It uses hybrid models built by the users and sensor data from the system to deduce the state of the system over time.
Hybrid Diagnosis Engine (HyDE) is a general framework for stochastic and hybrid model-bused diagnosis that offers flexibility to the diagnosis application designer. The HyDE architecture supports the use of multiple modeling paradigms at the component and system level. Several alternative algorithms are available for the various steps in diagnostic reasoning. This approach is extensible, with support for the addition of new modeling paradigms as well as diagnostic reasoning algorithms for existing or new modeling paradigms.
HyDE is a general framework for stochastic hybrid model-based diagnosis of discrete faults; that is, spontaneous changes in operating modes of components. HyDE combines ideas from consistency- based and stochastic approaches to model- based diagnosis using discrete and continuous models to create a flexible and extensible architecture for stochastic and hybrid diagnosis. HyDE supports the use of multiple paradigms and is extensible to support new paradigms.
HyDE generates candidate diagnoses and checks them for consistency with the observations. It uses hybrid models built by the users and sensor data from the system to deduce the state of the system over time, including changes in state indicative of faults.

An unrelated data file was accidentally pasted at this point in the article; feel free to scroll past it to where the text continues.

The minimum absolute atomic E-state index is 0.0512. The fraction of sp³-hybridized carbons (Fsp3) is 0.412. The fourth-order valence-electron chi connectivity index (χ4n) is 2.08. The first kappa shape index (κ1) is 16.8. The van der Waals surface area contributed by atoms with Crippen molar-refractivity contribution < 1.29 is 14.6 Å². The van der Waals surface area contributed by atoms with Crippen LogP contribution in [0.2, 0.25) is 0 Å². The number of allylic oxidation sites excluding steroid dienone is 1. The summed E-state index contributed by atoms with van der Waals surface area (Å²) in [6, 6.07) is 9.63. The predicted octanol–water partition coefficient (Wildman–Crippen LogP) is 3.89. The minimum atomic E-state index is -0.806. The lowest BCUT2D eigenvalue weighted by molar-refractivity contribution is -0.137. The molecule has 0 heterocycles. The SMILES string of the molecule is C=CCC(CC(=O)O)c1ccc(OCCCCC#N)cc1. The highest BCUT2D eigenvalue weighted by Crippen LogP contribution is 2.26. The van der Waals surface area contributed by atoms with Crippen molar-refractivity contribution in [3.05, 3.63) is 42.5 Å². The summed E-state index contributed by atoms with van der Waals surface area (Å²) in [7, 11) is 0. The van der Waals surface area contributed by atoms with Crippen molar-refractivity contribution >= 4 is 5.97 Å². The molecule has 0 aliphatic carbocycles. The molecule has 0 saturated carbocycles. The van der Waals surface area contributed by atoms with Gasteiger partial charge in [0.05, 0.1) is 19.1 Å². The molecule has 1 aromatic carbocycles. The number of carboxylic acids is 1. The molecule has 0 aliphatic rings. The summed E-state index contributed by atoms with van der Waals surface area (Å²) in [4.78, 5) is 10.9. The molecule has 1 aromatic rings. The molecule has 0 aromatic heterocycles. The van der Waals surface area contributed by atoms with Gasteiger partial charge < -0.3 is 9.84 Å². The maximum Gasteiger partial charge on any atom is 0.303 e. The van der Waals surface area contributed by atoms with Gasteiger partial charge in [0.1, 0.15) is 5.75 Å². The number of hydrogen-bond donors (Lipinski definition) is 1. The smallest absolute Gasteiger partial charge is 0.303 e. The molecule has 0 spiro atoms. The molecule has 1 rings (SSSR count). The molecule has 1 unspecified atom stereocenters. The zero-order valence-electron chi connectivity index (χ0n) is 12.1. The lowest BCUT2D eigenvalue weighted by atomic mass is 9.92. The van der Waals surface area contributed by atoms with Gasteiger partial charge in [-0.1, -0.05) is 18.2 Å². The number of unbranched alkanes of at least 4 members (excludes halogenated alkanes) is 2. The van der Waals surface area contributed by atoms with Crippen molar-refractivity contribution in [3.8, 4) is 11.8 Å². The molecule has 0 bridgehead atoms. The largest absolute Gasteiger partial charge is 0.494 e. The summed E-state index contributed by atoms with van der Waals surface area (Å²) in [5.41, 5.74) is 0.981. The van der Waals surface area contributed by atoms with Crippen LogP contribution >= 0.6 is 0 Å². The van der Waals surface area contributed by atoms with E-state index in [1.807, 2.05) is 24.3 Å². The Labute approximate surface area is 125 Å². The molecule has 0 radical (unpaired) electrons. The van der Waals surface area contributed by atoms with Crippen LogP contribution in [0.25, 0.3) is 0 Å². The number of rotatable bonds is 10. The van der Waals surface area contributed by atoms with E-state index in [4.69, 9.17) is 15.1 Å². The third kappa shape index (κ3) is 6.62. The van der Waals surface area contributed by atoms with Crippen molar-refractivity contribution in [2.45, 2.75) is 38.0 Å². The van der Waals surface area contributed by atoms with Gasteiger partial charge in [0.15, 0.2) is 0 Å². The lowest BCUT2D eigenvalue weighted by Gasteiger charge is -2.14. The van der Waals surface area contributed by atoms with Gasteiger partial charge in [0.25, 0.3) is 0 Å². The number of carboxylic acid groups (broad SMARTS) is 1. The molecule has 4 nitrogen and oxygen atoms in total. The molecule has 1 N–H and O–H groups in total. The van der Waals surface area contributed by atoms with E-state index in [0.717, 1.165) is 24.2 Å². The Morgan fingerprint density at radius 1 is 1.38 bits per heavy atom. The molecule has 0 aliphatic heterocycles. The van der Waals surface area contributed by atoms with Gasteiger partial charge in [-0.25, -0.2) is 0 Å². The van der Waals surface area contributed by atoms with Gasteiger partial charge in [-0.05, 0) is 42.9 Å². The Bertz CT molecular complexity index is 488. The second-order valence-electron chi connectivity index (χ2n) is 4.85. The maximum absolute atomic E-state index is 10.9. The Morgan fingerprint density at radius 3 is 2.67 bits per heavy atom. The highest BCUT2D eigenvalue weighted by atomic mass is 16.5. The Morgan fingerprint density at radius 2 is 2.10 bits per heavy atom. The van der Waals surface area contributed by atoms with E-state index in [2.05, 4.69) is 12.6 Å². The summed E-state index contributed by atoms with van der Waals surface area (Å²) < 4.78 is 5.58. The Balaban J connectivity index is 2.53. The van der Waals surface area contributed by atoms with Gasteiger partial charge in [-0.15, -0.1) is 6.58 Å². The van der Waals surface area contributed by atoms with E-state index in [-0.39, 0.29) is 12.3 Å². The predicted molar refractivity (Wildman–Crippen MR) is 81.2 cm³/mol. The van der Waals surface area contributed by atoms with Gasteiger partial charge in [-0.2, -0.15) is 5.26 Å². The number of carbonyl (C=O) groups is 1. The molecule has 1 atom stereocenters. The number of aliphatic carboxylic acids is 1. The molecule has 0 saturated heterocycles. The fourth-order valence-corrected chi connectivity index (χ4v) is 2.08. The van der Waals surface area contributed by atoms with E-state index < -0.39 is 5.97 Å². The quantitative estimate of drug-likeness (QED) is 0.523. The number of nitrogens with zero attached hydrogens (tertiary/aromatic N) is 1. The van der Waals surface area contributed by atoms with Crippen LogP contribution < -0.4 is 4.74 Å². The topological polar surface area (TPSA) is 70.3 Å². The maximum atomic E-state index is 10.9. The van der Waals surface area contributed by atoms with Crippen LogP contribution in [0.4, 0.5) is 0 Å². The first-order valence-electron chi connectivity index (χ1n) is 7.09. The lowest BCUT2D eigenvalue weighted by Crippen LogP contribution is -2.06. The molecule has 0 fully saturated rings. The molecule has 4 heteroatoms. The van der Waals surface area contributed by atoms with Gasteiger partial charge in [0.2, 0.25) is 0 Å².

At each time step when observations are available, HyDE checks each existing candidate for continued consistency with the new observations. If the candidate is consistent, it continues to remain in the candidate set. If it is not consistent, then the information about the inconsistency is used to generate successor candidates while discarding the candidate that was inconsistent.
The models used by HyDE are similar to simulation models. They describe the expected behavior of the system under nominal and fault conditions. The model can be constructed in modular and hierarchical fashion by building component/subsystem models (which may themselves contain component/subsystem models) and linking them through shared variables/parameters. The component model is expressed as operating modes of the component and conditions for transitions between these various modes. Faults are modeled as transitions whose conditions for transitions are unknown (and have to be inferred through the reasoning process).
Finally, the behavior of the components is expressed as a set of variables/parameters and relations governing the interaction between the variables. The hybrid nature of the systems being modeled is captured by a combination of the above transitional model and behavioral model. Stochasticity is captured as probabilities associated with transitions (indicating the likelihood of that transition being taken), as well as noise on the sensed variables.
This work was done by Sriram Narasimhan and Lee Brownston of Ames Research Center. ARC-15570-1